Oloumi took Patton’s case before a grand jury, which indicted him on 20 counts including 11 felonies. He was sentenced to four years in state prison last fall, with Oloumi wrapping up the case just 10 days before going on maternity leave.
Oloumi also charged Delon Barker, the man who smashed a window and swiped a backpack on Lombard Street in full view of me and a Chronicle photographer last year. He got away after that incident, but was arrested after being identified as the man who broke into more cars in Vacaville and, with two other men, led police on a high-speech chase down Interstate 80. In December, a San Francisco judge at a preliminary hearing held him over for trial. He’s due back in court April 18.
“Especially with certain people who do car burglaries as almost their job, they have a very, very high interest in not getting caught,” Oloumi said. “It can turn dangerous, which is why we should take these crimes more seriously.”
She knows the drill very well. The men work in groups — a driver, a lookout and somebody to break the window and swipe the goods. They’re especially interested in Apple products, including iPads and MacBooks, which can fetch $300 or more at Seventh and Market streets. They have their preferred fencer, whisk the electronics to him and ditch everything else.
“It’s a very quick transaction, and they’re on their way with cash,” Oloumi said.
Oloumi is taking a year off and plans to return to the Hall of Justice this fall. I met her the other day at her home in Oakland where she was taking care of her baby girl and her dog, Bandit. It’s an unusual name for the pup of a woman who prosecutes thieves, but her husband, a private attorney, named the dog before they married.
Oloumi, a Southern California native, majored in English literature at UCLA before attending law school at Hastings. She wanted to work at the public defender’s office, but her application was routed to the district attorney’s office instead. She’s worked there for the past seven years.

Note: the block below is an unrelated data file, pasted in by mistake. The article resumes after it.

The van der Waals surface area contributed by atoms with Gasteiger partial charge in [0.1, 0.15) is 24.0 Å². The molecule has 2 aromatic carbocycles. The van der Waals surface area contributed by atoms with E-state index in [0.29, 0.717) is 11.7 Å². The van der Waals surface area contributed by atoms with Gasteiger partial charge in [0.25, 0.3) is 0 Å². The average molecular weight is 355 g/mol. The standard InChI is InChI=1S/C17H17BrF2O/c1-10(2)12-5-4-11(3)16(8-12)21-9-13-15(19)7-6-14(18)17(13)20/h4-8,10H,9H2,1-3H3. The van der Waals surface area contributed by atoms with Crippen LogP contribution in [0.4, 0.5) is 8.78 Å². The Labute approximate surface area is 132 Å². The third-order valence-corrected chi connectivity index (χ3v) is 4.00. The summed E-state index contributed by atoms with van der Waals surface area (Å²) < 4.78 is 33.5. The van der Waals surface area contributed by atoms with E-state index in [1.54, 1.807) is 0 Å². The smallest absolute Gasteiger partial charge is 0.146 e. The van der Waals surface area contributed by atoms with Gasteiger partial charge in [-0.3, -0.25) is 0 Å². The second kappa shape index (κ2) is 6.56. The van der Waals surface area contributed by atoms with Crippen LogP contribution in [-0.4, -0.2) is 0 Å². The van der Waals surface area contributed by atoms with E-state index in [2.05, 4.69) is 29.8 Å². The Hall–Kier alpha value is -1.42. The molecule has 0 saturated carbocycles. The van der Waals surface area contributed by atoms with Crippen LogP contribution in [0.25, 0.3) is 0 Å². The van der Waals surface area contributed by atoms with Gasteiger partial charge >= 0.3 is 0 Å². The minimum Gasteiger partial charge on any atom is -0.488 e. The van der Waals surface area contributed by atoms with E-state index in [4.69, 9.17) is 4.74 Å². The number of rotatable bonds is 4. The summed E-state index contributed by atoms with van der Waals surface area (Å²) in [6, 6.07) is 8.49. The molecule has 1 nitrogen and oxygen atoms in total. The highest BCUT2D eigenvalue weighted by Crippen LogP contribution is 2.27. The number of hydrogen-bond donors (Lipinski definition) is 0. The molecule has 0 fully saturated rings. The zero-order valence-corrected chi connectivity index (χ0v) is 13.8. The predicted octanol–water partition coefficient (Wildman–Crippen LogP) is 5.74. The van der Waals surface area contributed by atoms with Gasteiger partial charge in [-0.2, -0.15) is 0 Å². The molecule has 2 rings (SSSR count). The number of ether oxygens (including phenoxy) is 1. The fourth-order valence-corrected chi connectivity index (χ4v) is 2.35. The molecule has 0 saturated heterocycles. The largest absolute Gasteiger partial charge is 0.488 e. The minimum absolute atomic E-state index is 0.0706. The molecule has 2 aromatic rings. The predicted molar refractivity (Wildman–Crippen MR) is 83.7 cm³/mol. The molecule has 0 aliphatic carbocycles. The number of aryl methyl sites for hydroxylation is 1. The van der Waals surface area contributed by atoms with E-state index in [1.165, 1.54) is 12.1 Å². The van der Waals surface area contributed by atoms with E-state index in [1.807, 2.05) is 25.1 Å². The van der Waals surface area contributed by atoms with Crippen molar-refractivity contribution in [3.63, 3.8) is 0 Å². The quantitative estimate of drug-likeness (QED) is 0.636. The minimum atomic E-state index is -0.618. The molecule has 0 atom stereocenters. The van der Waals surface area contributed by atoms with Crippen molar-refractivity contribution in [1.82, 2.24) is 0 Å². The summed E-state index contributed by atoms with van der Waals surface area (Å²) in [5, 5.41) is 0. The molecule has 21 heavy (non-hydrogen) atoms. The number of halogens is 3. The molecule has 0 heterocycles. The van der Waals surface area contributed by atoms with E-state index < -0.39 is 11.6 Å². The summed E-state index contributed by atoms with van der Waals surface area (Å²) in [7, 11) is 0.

“I really like it,” she said. “You get to be a part of the worst moments of some people’s lives. If you can make it a little bit better, I think that’s a worthy cause.”
Fans of the Queen of Car Break-ins say she does make life better for San Franciscans.
Joel Engardio is vice president of Stop Crime SF, a group of 500 city residents determined to see a drop in property crime. The group runs the Court Watch program, keeping in touch with Oloumi about important cases and sending volunteers to hearings so judges can see that residents are paying attention.
Engardio said other assistant district attorneys might dismiss the Court Watch crew as “troublemakers or even cranks,” but Oloumi sees them as partners in pushing the city to take property crime seriously.
“A lot of our volunteers consider her a hero,” he said. “Often crime victims don’t feel heard or supported in San Francisco, but when you see Shirin there being so tenacious and being an advocate for the people, that goes a long way.”
Oloumi said she’s tenacious because no city should tolerate rampant car break-ins. Not only can they turn violent, but the items taken may be trash to the thieves but invaluable to the owner.
“Part of my job is to impress upon judges that these crimes still matter,” Oloumi said. “Not just for the victims, but to the people of San Francisco.”
Thanks, Queen. You rule.